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Youth Isn't Everything in Serie A As "Evergreen" Players Still Rule The Roost

Tuesday 24th September 2013
Every country's attitude is different when it comes to football. In England, there is a mixed sense of panic and jealousy about the lack of quality young players being produced compared to other, more successful nations. However, in Italy, they don't have such worries.From Antonio Di Natale to Francesco Totti, calcio is famed for players having very long careers. However, what is amazing is the amount of Italian players who carry on playing at the top level, and not looking at all out of place, until their late thirties or even into their forties. In this country we hero worship Ryan Giggs, who don't get me wrong has had a great career playing for so long, but it's second nature in Serie A.

And I'm not saying that the Azzurri don't have some unbelievably talented youngsters, you only need to look at Lorenzo Insigne's stunning free kick for Napoli on Wednesday against Dortmund to see that. But this new crop of players will likely stick around for many years to come.

When talking about this subject, there is one man who deserves a special mention. Paolo Maldini played in the red and black of Milan for over twenty years and for his country 126 times. He won the Champions League more times in his career than most clubs have done. The ultimate respect from his club, for whom he played the entirety of his footballing life for, is that his number 3 shirt has been reserved for another Maldini to take over the mantle.

The greatest defender of all time in my opinion, Maldini was one of many golden oldies at the Rossoneri. Most academies in world football are dedicated to developing younger playerrs as is only natural, but at the Milanello complex, they buck the trend. While not neglecting the future generations, they are famed for helping prolong careers. As I said in mmy piece profiling Kaka's return to the San Siro a couple of weeks ago, their Champions League winning side in 2007 was a very experienced one. The likes of Alessandro Nesta, Clarence Seedorf and Filippo Inzaghi all benefited from the club's mentality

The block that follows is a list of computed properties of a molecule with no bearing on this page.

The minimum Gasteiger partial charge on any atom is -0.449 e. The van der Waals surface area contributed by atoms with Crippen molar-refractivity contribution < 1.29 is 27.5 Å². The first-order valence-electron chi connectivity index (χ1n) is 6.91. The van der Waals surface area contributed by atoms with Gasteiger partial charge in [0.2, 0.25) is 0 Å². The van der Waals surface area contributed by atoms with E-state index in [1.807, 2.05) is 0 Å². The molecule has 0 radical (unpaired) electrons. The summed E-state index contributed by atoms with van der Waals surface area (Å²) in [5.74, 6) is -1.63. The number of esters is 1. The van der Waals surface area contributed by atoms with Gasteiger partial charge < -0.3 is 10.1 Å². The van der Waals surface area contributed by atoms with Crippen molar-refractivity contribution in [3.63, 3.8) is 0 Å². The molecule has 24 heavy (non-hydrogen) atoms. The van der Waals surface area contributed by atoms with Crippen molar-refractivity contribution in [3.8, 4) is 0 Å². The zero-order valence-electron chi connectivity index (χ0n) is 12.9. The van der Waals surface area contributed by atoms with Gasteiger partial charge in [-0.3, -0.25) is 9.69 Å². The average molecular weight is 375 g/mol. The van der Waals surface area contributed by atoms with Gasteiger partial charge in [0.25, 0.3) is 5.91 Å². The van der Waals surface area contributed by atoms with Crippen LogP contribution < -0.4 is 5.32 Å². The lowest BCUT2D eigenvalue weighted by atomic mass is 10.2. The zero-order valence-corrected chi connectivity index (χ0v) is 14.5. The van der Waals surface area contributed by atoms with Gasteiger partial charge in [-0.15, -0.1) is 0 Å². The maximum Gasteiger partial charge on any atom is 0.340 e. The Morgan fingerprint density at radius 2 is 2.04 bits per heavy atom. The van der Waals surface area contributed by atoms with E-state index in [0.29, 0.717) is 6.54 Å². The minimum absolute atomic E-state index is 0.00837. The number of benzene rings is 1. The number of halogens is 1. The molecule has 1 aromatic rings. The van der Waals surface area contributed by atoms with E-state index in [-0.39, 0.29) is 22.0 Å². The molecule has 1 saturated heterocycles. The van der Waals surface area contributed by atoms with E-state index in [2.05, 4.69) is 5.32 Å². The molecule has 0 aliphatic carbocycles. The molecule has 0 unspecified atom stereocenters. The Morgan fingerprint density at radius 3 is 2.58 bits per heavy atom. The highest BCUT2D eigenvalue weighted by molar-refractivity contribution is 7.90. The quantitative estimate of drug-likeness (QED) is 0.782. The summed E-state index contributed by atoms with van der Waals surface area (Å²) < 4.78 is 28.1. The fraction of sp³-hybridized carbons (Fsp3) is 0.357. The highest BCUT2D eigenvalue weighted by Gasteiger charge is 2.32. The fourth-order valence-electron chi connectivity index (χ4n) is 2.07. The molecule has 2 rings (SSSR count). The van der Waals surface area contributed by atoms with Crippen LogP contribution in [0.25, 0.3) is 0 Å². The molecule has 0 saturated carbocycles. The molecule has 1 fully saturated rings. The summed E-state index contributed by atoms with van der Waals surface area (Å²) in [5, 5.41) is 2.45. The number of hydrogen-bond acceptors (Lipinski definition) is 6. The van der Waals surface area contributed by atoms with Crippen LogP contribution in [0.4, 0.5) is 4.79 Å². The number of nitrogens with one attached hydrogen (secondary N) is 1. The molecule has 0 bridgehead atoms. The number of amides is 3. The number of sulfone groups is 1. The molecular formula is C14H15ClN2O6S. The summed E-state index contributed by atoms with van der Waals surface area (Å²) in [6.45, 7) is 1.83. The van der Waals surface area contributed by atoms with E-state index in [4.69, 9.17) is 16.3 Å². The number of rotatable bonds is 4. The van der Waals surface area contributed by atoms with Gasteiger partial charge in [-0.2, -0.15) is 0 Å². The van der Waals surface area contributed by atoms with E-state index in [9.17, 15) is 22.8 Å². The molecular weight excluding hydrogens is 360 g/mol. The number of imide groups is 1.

Another former Milan man, Andrea Pirlo, is only just getting the recognition he deserves at tthe age of 34. Now at Juventus, he has recently a reputation of a midfield maestro with the wider football world, when he has been exactly that for over a decade now.

There are so many different players who apply to my point, some with a higher profile than others. Although Maldini, Del Piero and Totti get all the acclaim and deservedly so, there are some unsung heroes. Antonio Di Natale is 35 years old and is still an excellent player who scores goal after goal for Udinese since joining. Despite playing in the Champions League and for Italy too, and being his clubs best and most feared player for so long, I'm surprised he has never made it to a bigger club. But that brings out another fantastic trait in Italian football: Loyalty.

I've mentioned Del Piero and Totti, but I won't go into excessive detail because you already know it all. However, what I will say is that for me, Totti especially is the most remarkable player in world football today. While turning 37 next week, and having completely lost the ability to run due to all the injuries he has had throughout his great career, still leads the Giallorossi, scoring so many goals. Its difficult to imagine Roma without Francesco Totti and vice versa. I described him as evergreen in my first piece, ands having agreed a new contract to play until he's forty, that is exactly what he is.

Alessandro Del Piero is Juventus' equivalent. Though not a one club man like Totti, having started his career at Padova and ending it in Australia, Ale's name is synonymous with the Bianconeri.

There are so many names that I haven't mentioned here, some that deserve to be. Italian football is unique, and after years of mixing youth and experience they really do have the best of both worlds.
Harry De Cosemo
19 years old, Newcastle season ticket holder. European football enthusiast and aspiring football writer. Currently doing a Journalism degree at Teesside University. You can follow me on Twitter: @harrydecosemo

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